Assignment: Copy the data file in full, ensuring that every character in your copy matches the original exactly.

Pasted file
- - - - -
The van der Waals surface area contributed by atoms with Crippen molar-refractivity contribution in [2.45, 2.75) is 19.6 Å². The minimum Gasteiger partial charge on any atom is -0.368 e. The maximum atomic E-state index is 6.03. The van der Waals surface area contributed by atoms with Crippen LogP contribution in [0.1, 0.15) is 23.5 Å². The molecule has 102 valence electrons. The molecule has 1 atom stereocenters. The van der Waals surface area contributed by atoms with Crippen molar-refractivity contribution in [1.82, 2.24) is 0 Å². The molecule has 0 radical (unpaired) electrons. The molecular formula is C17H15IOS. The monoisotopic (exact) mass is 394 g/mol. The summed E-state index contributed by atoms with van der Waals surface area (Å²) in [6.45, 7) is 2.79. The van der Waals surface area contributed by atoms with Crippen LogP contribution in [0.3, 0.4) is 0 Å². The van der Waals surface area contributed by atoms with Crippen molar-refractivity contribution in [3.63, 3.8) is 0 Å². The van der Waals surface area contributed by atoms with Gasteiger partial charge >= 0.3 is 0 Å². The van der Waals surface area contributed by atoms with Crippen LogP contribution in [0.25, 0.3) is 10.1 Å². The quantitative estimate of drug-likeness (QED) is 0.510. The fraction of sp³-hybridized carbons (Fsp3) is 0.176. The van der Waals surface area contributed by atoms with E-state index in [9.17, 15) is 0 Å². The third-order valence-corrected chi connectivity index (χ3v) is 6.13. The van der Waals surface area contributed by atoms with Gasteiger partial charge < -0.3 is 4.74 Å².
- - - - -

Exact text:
The van der Waals surface area contributed by atoms with Crippen molar-refractivity contribution in [2.45, 2.75) is 19.6 Å². The minimum Gasteiger partial charge on any atom is -0.368 e. The maximum atomic E-state index is 6.03. The van der Waals surface area contributed by atoms with Crippen LogP contribution in [0.1, 0.15) is 23.5 Å². The molecule has 102 valence electrons. The molecule has 1 atom stereocenters. The van der Waals surface area contributed by atoms with Crippen molar-refractivity contribution in [1.82, 2.24) is 0 Å². The molecule has 0 radical (unpaired) electrons. The molecular formula is C17H15IOS. The monoisotopic (exact) mass is 394 g/mol. The summed E-state index contributed by atoms with van der Waals surface area (Å²) in [6.45, 7) is 2.79. The van der Waals surface area contributed by atoms with Crippen LogP contribution in [0.3, 0.4) is 0 Å². The van der Waals surface area contributed by atoms with Crippen molar-refractivity contribution in [3.63, 3.8) is 0 Å². The van der Waals surface area contributed by atoms with Gasteiger partial charge >= 0.3 is 0 Å². The van der Waals surface area contributed by atoms with Crippen LogP contribution in [0.25, 0.3) is 10.1 Å². The quantitative estimate of drug-likeness (QED) is 0.510. The fraction of sp³-hybridized carbons (Fsp3) is 0.176. The van der Waals surface area contributed by atoms with E-state index in [9.17, 15) is 0 Å². The third-order valence-corrected chi connectivity index (χ3v) is 6.13. The van der Waals surface area contributed by atoms with Gasteiger partial charge < -0.3 is 4.74 Å².